I’m a big fan of The Orange Tree theatre in Richmond – not only for it’s beautiful, intimate space but also for it’s friendly and welcoming staff – and therefore was incredibly happy to be back. As always, I knew nothing about the performance when I went in and I am glad of that fact. The reason being that, for me, everything involved in the performance turned out to be a complete surprise in every sense.
So… Where can I start?
“Mottled Lines” is a conceptual piece, something I think audiences need to understand from the off (and something I think, judging by the after show talk, a lot didn’t). The characters presented to us are representations of cross-sections of society involved in/affected by the London Riots last year. An amalgamation of thoughts, opinions and possible reasons why the riots took place, rather than following the lives and actions of specific people.
They’re all metaphors presented to us in a bold and unapologetic way which did seem obnoxious at times but, because of this, made it an unforgettable piece of theatre that punched you in the face and walked off without hesitation. Definitely not for the faint hearted!
Choosing to construct this performance using a series of consecutive and interlinking monologues was a brave choice from the writer, which showed a willingness to take big risks. Whilst admirable, and with sound logic behind such a brave choice, I found this incredibly taxing to watch at times. Monologues serve to naturally slow down the pace of any scene/moment in performance and, as a result, take a lot of concentration and effort from the audience to digest appropriately. I did find myself drifting away into my own personal daydream or wondering whether any of the actors had been in anything else I’d seen, for instance, rather than continuously fixating on the dialogue, as I should have been.
Whilst the writing itself was wonderfully poetic and dramatically active – propelling you into this slight off-shoot of our own reality – I couldn’t help but think this performance suffered from what I call ‘New Writer Syndrome’. The writer’s overly elaborate use of big words and overtly deccadent phrases in order to show his intelligence and ‘unique’ outlook on the world wore a bit thin after a while and became alienating and tiresome rather than beautiful and necessary.
I don’t hold it against him, particularly, I used to do the same with my work in the beginning but economy of language comes with experience that, this being his first play, he obviously hasn’t had, yet. We can’t all be Joe Penall from the moment we’re thrust into the limelight and I’m sure Harold Pinter made a few mistakes in his early days! But, just a side note for next time, sometimes less is more.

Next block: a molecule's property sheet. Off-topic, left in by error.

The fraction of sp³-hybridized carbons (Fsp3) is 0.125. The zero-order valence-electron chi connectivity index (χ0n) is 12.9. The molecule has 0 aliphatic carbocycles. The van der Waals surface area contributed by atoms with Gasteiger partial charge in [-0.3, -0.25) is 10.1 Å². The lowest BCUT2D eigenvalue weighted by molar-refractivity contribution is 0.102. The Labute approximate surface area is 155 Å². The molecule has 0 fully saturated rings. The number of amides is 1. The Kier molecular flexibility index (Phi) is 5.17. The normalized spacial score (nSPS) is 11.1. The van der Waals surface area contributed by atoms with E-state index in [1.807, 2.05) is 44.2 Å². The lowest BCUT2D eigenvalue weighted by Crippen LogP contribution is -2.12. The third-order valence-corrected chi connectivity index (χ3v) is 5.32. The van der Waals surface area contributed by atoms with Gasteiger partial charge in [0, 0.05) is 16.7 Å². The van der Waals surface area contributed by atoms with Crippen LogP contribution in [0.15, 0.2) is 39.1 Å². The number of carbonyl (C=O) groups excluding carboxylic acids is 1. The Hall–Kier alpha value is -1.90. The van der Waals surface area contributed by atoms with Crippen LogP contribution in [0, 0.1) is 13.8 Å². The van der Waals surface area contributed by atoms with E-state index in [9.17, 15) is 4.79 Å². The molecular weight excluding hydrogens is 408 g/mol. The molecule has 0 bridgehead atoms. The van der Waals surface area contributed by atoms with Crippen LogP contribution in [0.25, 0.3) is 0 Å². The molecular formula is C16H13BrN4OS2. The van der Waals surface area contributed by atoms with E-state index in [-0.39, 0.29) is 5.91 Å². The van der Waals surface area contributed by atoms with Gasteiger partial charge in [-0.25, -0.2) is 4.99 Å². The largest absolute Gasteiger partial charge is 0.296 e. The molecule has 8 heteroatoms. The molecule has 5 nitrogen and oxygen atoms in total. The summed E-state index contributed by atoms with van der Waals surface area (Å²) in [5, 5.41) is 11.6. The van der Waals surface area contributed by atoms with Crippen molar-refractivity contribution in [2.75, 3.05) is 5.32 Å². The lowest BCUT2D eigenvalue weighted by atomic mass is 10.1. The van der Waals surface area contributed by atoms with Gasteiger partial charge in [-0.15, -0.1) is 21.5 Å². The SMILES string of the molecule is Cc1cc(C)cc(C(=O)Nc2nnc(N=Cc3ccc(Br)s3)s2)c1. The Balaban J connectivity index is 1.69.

The acting, as a whole, was near flawless. The cast and crew had obviously spent a lot of time together, communicating, in order to work through the script in detail and understand fully what the piece was trying to say. Every line of the script was delivered by each actor with such meaning and purpose, I could feel the passion rising up from the performance space. Steven Elder – “Silver Tongue” (the Politician) – I thought was particularly good in his role as an over-worked and misunderstood MP trying to deal with the underlying issues of the riots and, unfortunately, causing even more problems then solutions.
One thing I did find quite unsatisfactory and therefore disappointing was the end of the performance. The characters all come together in one final action and one speaks on the behalf of them all. Not only was this inevitable and unsurprising (the most anti-climactic approach of all possible outcomes) but it felt far too contrived and immature to be taken seriously. All I could think whilst watching it was: “Oh, I knew that was going to happen, but I didn’t want it to”, which was sad for an otherwise intelligent and insightful take on a current and affecting real-life event.
Judging by the after show talk with the Director and the writer, the audiences clearly loved the performance – talking over themselves to tell the writer how wonderfully eloquent and masterful he is for someone so young. And, to some extent, I do agree. It was a whitty piece, full of promise and interesting perspectives not otherwise heard. It was brave. Personally, I just thought it was a little over-written and therefore exhaustive. I wish I’d kept count of the amount of times I heard the phrase “the fear” throughout.
All in all, a good first attempt from an exciting new writer. See it if you want something a little different but not if you want something safe and unchallenging!
Performed at the Orange Tree Theatre until the 14th July.